Friday, July 16, 2021

Buick at the 1992 Milwaukee Auto Show

Here's an interesting blast from the past- I came across a box of photos of the 1992 Buick Display at the Milwaukee Auto Show. 

But first a bit of background. In 1992 I was a District Sales Manager in Downtown Milwaukee. My job responsibilities included calling on Buick dealers, helping them with their sales needs, solving their incentive problems, stuffing their ears full of inventory (whether they needed them or not) until they screamed and turned blue, and also interestingly enough, auto shows. 

These shows were a team effort. We would start in the late summer with an ordering party- we'd get together with the metro Milwaukee sales managers and configure the new cars for the January show. My counterpart and I would polish the orders, make sure they reflected the new models. colors. and options, and then submit them to the zone. 

The cars were all shipped to a cooperative dealer where the service reps would toil over making sure they were prepared to show condition and were worthy reflections of Buick quality. A couple of back-up cars were ordered in case any of the show cars turned out to be a "dud," like the Platinum Beige '89 Park Avenue with Red Leather that the sales manager at Rank and Son INSISTED was "sharp."  We used the Rosewood one instead that year.

1992 was an interesting year for Buick. The two-seat Reatta was no more, the full-size Le Sabre sedan was fully redesigned and based on the one-year old Park Avenue. A brand new very full-sized Roadmaster sedan joined the one-year old wagon (it debuted in 1991.)  Both sported rear wheel drive and rode on a perimeter frame. But there was news in the compact segment as well- a fully redesigned Skylark coupe and sedan, complete with a prominent beak which, whilst on an acid trip, bore a slight resemblance to a 1939 Buick, or so I was told. For contrast, Buick sent us a cute little 1962 Special Deluxe convertible from the permanent collection. I will allow the viewer to decide which design has stood the test of time most beautifully.

Move in day was intense. Both metro sales and service reps were on hand as the show cars arrived off the transporter. It always snowed during set up so we trucked them for minimal weathering. Once set in place we spent a day and a half cleaning and detailing. The VIP Preview took place on the night before the show opened, it was not unheard of to change from detailing clothes to my Tuxedo in the men's room behind the exhibit. 

So sit back. ladies and gentlemen, and enjoy the Buick Display at the 1992 Milwaukee Auto Show- brought to you by your Metro Milwaukee Buick Dealers:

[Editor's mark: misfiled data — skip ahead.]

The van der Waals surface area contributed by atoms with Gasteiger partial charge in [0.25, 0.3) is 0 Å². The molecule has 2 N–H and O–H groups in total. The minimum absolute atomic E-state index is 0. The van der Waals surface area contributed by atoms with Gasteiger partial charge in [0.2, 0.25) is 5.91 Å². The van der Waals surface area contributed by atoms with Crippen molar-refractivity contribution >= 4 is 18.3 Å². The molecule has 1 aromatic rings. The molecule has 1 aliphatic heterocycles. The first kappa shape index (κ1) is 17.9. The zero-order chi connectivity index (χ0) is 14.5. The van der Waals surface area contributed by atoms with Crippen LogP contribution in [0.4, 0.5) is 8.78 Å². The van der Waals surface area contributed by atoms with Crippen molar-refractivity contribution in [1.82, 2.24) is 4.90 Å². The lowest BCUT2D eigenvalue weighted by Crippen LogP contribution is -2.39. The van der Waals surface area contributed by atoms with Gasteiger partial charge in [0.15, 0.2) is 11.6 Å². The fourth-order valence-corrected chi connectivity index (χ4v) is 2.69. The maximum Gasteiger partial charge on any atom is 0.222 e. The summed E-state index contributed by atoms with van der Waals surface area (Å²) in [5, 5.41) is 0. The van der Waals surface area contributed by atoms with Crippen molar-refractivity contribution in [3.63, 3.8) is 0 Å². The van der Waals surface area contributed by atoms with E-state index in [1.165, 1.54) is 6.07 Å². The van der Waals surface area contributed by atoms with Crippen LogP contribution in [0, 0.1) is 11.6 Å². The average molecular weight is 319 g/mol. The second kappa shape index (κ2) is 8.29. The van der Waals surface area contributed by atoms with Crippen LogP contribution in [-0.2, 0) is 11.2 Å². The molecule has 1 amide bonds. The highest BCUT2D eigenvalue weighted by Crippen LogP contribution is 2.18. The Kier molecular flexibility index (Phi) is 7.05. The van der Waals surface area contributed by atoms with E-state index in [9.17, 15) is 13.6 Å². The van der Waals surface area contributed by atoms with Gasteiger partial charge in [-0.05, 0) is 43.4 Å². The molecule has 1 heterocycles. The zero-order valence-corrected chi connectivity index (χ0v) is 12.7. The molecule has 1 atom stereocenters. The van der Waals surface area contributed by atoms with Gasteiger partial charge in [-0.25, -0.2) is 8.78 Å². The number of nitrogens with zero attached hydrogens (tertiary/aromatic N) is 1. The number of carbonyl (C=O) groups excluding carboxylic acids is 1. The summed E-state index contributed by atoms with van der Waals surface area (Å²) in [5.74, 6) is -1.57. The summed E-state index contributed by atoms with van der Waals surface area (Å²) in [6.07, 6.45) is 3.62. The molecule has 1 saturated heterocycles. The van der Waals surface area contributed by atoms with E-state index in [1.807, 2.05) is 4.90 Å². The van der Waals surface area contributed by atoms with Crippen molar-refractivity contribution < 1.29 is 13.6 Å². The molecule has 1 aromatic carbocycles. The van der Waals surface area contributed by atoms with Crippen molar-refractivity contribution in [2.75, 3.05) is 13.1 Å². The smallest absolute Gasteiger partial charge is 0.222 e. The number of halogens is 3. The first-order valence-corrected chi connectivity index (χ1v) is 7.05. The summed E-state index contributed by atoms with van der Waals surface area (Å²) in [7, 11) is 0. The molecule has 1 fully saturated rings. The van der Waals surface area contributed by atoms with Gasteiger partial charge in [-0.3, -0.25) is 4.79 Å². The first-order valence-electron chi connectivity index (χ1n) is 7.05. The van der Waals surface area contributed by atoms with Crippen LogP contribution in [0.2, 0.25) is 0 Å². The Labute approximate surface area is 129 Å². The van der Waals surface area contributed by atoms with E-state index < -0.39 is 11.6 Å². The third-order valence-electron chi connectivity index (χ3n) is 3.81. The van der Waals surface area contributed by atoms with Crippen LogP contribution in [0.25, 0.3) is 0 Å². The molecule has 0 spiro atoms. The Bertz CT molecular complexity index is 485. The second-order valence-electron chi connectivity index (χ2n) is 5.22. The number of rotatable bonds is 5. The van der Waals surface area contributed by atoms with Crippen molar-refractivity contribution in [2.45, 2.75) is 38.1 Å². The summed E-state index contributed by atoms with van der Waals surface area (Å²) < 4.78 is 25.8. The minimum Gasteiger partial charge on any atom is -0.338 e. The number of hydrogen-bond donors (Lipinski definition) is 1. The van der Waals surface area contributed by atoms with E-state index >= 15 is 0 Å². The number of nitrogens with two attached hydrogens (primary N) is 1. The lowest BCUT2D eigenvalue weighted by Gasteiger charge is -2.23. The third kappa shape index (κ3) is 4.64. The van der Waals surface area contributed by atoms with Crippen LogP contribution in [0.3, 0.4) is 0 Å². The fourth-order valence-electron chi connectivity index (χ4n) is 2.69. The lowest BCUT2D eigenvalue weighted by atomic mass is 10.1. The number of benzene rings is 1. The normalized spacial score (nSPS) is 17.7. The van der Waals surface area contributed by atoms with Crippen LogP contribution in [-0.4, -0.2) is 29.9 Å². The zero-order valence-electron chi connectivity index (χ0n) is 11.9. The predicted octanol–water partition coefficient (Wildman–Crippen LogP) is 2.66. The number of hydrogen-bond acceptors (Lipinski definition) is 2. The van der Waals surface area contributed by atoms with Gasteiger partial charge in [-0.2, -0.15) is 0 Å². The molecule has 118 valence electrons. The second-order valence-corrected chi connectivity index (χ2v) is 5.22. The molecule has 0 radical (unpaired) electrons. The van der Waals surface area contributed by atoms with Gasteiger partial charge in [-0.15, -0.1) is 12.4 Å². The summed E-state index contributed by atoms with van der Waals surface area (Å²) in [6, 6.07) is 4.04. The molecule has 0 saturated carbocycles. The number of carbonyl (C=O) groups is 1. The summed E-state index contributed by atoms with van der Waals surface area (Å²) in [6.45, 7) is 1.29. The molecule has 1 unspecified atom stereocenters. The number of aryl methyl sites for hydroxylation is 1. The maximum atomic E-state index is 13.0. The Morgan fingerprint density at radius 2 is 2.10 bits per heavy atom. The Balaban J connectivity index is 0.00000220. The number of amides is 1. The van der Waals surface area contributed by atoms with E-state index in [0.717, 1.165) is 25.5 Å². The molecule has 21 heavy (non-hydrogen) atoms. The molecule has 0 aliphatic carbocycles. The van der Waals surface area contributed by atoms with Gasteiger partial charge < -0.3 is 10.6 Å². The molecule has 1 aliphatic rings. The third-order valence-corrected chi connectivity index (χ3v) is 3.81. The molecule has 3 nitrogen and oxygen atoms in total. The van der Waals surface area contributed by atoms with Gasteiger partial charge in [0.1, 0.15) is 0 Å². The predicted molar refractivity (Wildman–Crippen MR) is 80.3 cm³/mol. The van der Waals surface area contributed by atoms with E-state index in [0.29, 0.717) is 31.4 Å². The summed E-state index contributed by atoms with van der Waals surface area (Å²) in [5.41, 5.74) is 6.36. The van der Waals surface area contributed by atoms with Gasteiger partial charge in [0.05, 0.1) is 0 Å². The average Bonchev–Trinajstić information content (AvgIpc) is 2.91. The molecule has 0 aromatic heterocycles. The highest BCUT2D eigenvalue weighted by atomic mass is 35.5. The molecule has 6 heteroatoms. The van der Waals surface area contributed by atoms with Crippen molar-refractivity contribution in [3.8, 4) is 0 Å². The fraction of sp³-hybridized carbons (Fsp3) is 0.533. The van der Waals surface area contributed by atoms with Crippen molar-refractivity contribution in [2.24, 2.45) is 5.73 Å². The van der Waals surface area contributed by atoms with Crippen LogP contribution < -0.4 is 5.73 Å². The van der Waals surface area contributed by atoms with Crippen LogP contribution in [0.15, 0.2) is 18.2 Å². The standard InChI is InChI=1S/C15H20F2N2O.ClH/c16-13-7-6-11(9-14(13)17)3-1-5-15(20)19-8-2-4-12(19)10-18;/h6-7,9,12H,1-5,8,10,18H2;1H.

Getting ready for the VIP Preview

Regal GS Coupe and Limited Sedan
A 1992 Skylark GS Coupe- with a $19,000 sticker!
Buick's own 1962 Special Deluxe
The all-new 1992 Skylarks
Buick Compacts Galore!
Roadmaster Estate Wagon looked great with wood
Roadmaster and Century Estate Wagons
Regals and Centuries for days!
Regal Gran Sport Sedan
Regal Limited and Gran Sport Coupe
New Roadmaster Sedan
Restyled 1992 Le Sabres
Riviera with R1V Decor
Park Avenue Ultra with Touring Suspension

Sunday, July 3, 2016

Cars of the American Revolution

Of course it began with American Motors. The Bicentennial of the American Revolution was beginning to appear on the outer edge of the American psyche, and it's only logical that little AMC would be the first to capitalize. However I do believe it was accidental. 

AMC had been trying to create a more youthful image with youthful cars like the Javelin and the AMC, and entered a specially prepared AMX in the SCCA Trans Am racing series. As an attention getter, the car was painted in bands of red, white, and blue- a scheme so effective that they offered it as a limited availability option for sale on the production AMX.

The SC/Rambler of 1969 was another image car from AMC, this time done in conjunction with Hurst. The little Rambler coupe had a 343 V8 stuffed under the hood and a series of performance mods so that the car would keep up. Again a color scheme of red and blue accents against a white field. This notion would prove popular.

Another AMC performance car was "The Machine:, a 1970 offering based on the AMC Rebel. They were offered in one color scheme, again with red and blur striping on a field of white. 

Ford got in on the fun for 1972 with their "Sprint" packages available on Mustang, Maverick, and Pinto two door coupes. The cars all featured white paint with blue striping outlined in red, wheel covers with trim rings, Sprint deals, and white interiors with blue seat inserts and red piping, Carpets and dash were blue. These were very successful for Ford. 

Chevrolet saw a good idea and responded with their own "Spirit of Anerica" models. Based on Nova, Vega, or Impala Custom two doors (the Nova and Vega were hatchbacks), they featured white or dark blue interiors, white interiors with blue accents, color toned wheels, special striping, and "Spirit of America" emblems. They were offered one year only.

Bicentennial fever was reaching a fever pitch when Buick decided to go all out. They had been selected as the Pace Car for the 1975 Indianapolis 500 and the car they created was very dramatic. Designer Gary Smith created an American Flag that swept along the sculptured flanks of the Century. The car proclaimed "Free Spirit" on the front fenders and featured a white interior accented in blue, white wheels, and blacked out trim. A few hundred identical replicas were sold through Buick dealers.